United States District Court, S.D. West Virginia, Huntington Division
MEMORANDUM OPINION AND ORDER
C. CHAMBERS UNITED STATES DISTRICT JUDGE.
are Defendant Mason County Commission's Motion to Dismiss
and Defendant Elizabeth Jones's Motion for Partial
Dismissal, ECF No. 8. For the reasons below, the Court
GRANTS IN PART and DENIES IN
PART the Motions.
Lauren Billiter alleges the following facts. Billiter began
working in 2013 as a deputy circuit clerk in Mason County,
West Virginia. ECF No. 1 ¶¶ 2-3. Deputy circuit
clerks are co-employed by the circuit clerk and the Mason
County Commission. Id. ¶ 19. In June 2017, Vera
Caldwell, who is Billiter's mother and a Democrat, became
the circuit clerk of Mason County. Id. ¶¶
7, 13. In November 2018, Defendant Lauren Jones, a
Republican, replaced Caldwell as circuit clerk. Id.
¶ 8. Soon after being sworn in, Jones handed Billiter a
letter of termination and said, “[t]his is for your
mother.” Id. ¶¶ 11, 16. The
defendants then hired three new deputy clerks, all of whom
are registered Republicans. Id. ¶¶ 17-18.
challenges her termination with claims under the West
Virginia Human Rights Act, article III, sections 7, 10, 11,
and 16 of the West Virginia Constitution, and the First and
Fourteenth Amendments to the United States Constitution per
42 U.S.C. § 1983. Id. ¶ 33. The defendants
move to dismiss on three grounds. ECF No. 8. First, the
defendants argue Billiter failed to allege an
unconstitutional policy or custom to hold the County
Commission liable under § 1983. ECF No. 9, at 3-9.
Second, the defendants argue Billiter failed to state a claim
under the West Virginia Constitution because the County
Commission could not be considered the proximate cause of
Billiter's termination. Id. at 9-11. Third, the
defendants argue Billiter's claims under the West
Virginia Human Rights Act fail because she is not a member of
a protected class. Id. at 11-14.
survive a motion to dismiss, a plaintiff's complaint must
contain “a short and plain statement of the claim
showing [the plaintiff] is entitled to relief.”
Fed.R.Civ.P. 8(a)(2). The facts contained in the statement
need not be probable, but the statement must contain
“enough facts to state a claim to relief that is
plausible on its face.” Bell Atlantic Corp. v.
Twombly, 550 U.S. 544, 570 (2007). A claim has facial
plausibility when “the plaintiff pleads factual content
that allows the court to draw the reasonable inference that
the defendant is liable for the misconduct alleged.”
Ashcroft v. Iqbal, 556 U.S. 662, 678 (2009)
(citation omitted). In considering the plausibility of a
plaintiff's claim, the Court must accept all factual
allegations in the complaint as true. Id.
The complaint fails to state a claim against the County
Commission under § 1983.
defendants first argue that Billiter insufficiently alleges
the County Commission is liable under 42 U.S.C. § 1983.
ECF No. 9, at 3-9. Under Monell v. Department of Social
Services, courts may hold a local government entity
liable for its officers' actions under § 1983 only
if the entity itself caused the deprivation of the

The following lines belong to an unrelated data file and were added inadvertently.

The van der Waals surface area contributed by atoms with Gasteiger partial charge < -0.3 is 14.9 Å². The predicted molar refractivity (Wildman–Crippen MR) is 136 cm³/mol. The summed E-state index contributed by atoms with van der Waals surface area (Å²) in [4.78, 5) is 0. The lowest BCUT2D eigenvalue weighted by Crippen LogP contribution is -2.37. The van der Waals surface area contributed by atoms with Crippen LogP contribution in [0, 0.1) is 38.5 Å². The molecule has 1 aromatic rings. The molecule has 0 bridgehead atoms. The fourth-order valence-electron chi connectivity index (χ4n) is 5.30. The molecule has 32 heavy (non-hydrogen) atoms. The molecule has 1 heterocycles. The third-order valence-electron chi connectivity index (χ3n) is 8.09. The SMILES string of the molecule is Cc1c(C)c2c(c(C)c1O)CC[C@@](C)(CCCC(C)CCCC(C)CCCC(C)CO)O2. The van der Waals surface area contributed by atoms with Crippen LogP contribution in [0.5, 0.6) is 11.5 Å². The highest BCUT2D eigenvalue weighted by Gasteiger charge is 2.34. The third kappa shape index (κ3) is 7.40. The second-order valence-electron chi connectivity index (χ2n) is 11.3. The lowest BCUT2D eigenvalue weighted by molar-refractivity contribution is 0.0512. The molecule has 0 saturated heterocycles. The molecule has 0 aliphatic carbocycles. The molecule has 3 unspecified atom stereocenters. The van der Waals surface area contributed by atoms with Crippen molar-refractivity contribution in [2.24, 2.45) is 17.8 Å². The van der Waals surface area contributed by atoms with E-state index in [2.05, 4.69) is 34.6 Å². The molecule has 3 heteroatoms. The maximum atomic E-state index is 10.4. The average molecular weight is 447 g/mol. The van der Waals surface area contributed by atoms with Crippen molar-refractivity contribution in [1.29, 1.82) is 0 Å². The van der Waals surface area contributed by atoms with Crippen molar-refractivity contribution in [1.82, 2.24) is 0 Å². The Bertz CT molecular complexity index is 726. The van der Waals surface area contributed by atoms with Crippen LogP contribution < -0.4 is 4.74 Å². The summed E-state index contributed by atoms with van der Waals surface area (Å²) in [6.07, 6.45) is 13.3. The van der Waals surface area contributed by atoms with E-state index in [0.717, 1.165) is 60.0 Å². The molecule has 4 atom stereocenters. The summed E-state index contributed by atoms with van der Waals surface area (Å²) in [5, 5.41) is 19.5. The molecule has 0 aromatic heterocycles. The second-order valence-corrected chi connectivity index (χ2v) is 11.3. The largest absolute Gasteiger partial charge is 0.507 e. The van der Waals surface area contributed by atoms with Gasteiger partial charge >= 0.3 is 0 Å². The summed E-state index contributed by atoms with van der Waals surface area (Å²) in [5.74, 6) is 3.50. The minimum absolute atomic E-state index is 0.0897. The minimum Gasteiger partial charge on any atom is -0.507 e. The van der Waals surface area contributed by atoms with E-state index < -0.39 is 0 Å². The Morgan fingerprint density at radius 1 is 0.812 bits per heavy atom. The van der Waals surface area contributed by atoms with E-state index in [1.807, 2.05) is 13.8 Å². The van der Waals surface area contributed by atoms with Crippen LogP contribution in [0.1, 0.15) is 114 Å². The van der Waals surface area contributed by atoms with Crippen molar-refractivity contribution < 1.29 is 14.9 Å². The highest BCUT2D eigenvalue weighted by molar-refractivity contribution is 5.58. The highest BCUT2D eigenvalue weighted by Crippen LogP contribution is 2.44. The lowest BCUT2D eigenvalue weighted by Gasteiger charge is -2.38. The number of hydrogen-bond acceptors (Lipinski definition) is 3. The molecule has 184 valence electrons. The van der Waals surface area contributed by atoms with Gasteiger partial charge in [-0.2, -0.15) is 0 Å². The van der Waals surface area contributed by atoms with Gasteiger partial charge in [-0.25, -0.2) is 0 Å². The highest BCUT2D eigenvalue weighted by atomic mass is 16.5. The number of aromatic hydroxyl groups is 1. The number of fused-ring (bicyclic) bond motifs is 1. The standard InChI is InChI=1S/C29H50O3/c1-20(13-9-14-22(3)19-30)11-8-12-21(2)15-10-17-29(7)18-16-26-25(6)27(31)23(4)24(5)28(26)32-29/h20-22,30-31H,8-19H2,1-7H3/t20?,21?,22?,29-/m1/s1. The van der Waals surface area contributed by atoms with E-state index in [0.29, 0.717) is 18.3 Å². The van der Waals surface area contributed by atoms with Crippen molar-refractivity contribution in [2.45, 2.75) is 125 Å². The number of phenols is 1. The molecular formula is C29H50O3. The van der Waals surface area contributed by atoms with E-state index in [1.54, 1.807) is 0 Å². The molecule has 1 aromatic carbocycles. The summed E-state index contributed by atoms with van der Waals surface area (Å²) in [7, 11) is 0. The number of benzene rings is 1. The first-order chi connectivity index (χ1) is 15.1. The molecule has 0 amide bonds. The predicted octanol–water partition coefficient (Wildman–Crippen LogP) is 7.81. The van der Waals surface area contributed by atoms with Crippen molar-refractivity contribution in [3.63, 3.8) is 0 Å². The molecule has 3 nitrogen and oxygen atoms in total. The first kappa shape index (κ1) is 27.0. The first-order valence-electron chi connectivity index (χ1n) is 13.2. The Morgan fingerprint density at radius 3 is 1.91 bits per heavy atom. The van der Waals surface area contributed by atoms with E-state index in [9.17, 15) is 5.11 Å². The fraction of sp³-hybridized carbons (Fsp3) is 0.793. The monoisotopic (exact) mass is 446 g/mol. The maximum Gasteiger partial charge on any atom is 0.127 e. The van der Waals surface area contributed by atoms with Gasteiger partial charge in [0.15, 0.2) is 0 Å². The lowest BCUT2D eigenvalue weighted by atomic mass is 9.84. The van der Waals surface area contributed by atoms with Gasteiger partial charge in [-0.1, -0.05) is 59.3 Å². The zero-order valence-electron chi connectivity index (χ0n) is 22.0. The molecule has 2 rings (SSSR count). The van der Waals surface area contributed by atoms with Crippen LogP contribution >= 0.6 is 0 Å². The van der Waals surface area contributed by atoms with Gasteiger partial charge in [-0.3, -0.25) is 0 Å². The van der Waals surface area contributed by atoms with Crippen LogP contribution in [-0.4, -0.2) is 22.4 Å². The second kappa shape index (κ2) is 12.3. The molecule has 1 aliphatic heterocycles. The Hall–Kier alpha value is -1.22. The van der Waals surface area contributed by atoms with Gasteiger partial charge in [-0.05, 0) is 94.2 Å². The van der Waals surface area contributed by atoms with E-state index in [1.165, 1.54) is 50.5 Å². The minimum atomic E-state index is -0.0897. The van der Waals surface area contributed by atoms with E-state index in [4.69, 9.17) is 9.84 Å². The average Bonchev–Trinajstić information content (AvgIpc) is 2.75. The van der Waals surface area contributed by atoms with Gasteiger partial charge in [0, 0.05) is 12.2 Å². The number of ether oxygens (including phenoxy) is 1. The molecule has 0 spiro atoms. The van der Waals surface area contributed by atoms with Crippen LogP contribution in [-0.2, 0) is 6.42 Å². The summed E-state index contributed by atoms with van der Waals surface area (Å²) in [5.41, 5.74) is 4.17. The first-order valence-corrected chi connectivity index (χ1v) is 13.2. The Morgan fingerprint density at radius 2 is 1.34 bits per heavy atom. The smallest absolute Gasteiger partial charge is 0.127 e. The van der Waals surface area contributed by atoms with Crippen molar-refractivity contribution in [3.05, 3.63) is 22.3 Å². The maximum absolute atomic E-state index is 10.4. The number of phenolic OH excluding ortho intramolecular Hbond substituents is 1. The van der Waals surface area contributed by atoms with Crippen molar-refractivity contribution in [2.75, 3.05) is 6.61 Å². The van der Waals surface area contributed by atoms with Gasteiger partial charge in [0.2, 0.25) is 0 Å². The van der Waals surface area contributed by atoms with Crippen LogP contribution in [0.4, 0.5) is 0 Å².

plaintiff's rights. Connick v. Thompson, 563
U.S. 51, 60 (2011) (citing Monell, 436 U.S. 658, 692
(1978)). A plaintiff can prevail if she suffered a
deprivation of her federal rights and the execution of the
government's “policy or custom” inflicted the
injury. Lytle v. Doyle, 326 F.3d 463, 471 (4th Cir.
2003). A local government entity can develop a policy or
custom in four ways:
(1) through an express policy, such as a written ordinance or
regulation; (2) through the decisions of a person with final
policymaking authority; (3) through an omission, such as a
failure to properly train officers, that “manifest[s]
deliberate indifference to the rights of citizens”; or
(4) through a practice that is so “persistent and
widespread” as to constitute a “custom or usage
with the force of law.”
Id. (quoting Carter v. Morris, 164 F.3d
215, 217 (4th Cir. 1999)).
first, third, and fourth theories are inapplicable here.
Billiter does not allege the existence of an express policy,
so the first theory does not apply. The third theory is also
inapplicable because Billiter does not allege that a decision
by the County Commission reflects deliberate indifference to
the risk that allegedly unlawful terminations like
Billiter's would follow. See Carter v. Morris,
164 F.3d 215, 218 (4th Cir. 1999) (quoting Bd. of Cnty.
Comm'rs v. Brown, 520 U.S. 397, 411 (1997)). Lastly,
the complaint does not implicate the fourth theory because
Billiter does not allege multiple incidents of unlawful
conduct. See Nichols v. Cty. Comm'n of Cabell
Cty., No. 3:18-0266, 2018 WL 4016311, at *5 (S.D. W.Va.
Aug. 22, 2018) (holding plaintiff sufficiently alleged other
instances of unconstitutional conduct for his Monell
claim against the County Commission to proceed).
Court thus analyzes Billiter's allegations that the
Commission permitted or authorized her termination under the
second theory. ECF No. 1 ¶ 24. The Commission's
liability depends on who had authority to terminate Billiter,
and the Court turns to state law for this determination.
See Hall v. Marion Sch. Dist. No. 2, 31 F.3d 183,
196 (4th Cir. 1994) (citation omitted). Under West Virginia
Code section 7-7-7(h), each circuit clerk has “the
authority to discharge any of his or her assistants, deputies
or employees by filing with the clerk of the county
commission a discharge statement specifying the discharge
action . . . .” The Commission argues this subsection
grants the circuit clerk sole authority to terminate
deputies, so the Commission cannot be liable for the
termination. ECF No. 9, at 7. However, the Court rejected
this argument in Nichols v. County Commission of Cabell
County. 2018 WL 4016311, at ...